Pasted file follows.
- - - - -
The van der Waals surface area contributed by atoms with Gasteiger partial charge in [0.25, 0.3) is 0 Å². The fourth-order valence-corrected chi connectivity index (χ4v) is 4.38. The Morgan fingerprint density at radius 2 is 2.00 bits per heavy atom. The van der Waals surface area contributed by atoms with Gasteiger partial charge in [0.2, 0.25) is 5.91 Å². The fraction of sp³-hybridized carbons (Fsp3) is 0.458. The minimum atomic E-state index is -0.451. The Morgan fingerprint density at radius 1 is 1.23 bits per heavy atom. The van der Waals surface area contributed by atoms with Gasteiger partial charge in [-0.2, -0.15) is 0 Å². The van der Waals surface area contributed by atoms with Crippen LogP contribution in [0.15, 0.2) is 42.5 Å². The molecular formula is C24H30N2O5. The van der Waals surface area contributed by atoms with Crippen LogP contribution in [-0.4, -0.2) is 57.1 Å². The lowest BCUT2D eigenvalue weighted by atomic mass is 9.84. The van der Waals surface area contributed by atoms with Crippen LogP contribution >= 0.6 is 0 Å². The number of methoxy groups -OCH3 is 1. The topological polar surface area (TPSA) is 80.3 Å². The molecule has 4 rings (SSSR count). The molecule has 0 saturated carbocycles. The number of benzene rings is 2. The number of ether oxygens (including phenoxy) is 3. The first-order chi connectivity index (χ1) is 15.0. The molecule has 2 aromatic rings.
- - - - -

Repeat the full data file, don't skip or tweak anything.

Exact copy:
The van der Waals surface area contributed by atoms with Gasteiger partial charge in [0.25, 0.3) is 0 Å². The fourth-order valence-corrected chi connectivity index (χ4v) is 4.38. The Morgan fingerprint density at radius 2 is 2.00 bits per heavy atom. The van der Waals surface area contributed by atoms with Gasteiger partial charge in [0.2, 0.25) is 5.91 Å². The fraction of sp³-hybridized carbons (Fsp3) is 0.458. The minimum atomic E-state index is -0.451. The Morgan fingerprint density at radius 1 is 1.23 bits per heavy atom. The van der Waals surface area contributed by atoms with Gasteiger partial charge in [-0.2, -0.15) is 0 Å². The van der Waals surface area contributed by atoms with Crippen LogP contribution in [0.15, 0.2) is 42.5 Å². The molecular formula is C24H30N2O5. The van der Waals surface area contributed by atoms with Crippen LogP contribution in [-0.4, -0.2) is 57.1 Å². The lowest BCUT2D eigenvalue weighted by atomic mass is 9.84. The van der Waals surface area contributed by atoms with Crippen LogP contribution >= 0.6 is 0 Å². The number of methoxy groups -OCH3 is 1. The topological polar surface area (TPSA) is 80.3 Å². The molecule has 4 rings (SSSR count). The molecule has 0 saturated carbocycles. The number of benzene rings is 2. The number of ether oxygens (including phenoxy) is 3. The first-order chi connectivity index (χ1) is 15.0. The molecule has 2 aromatic rings.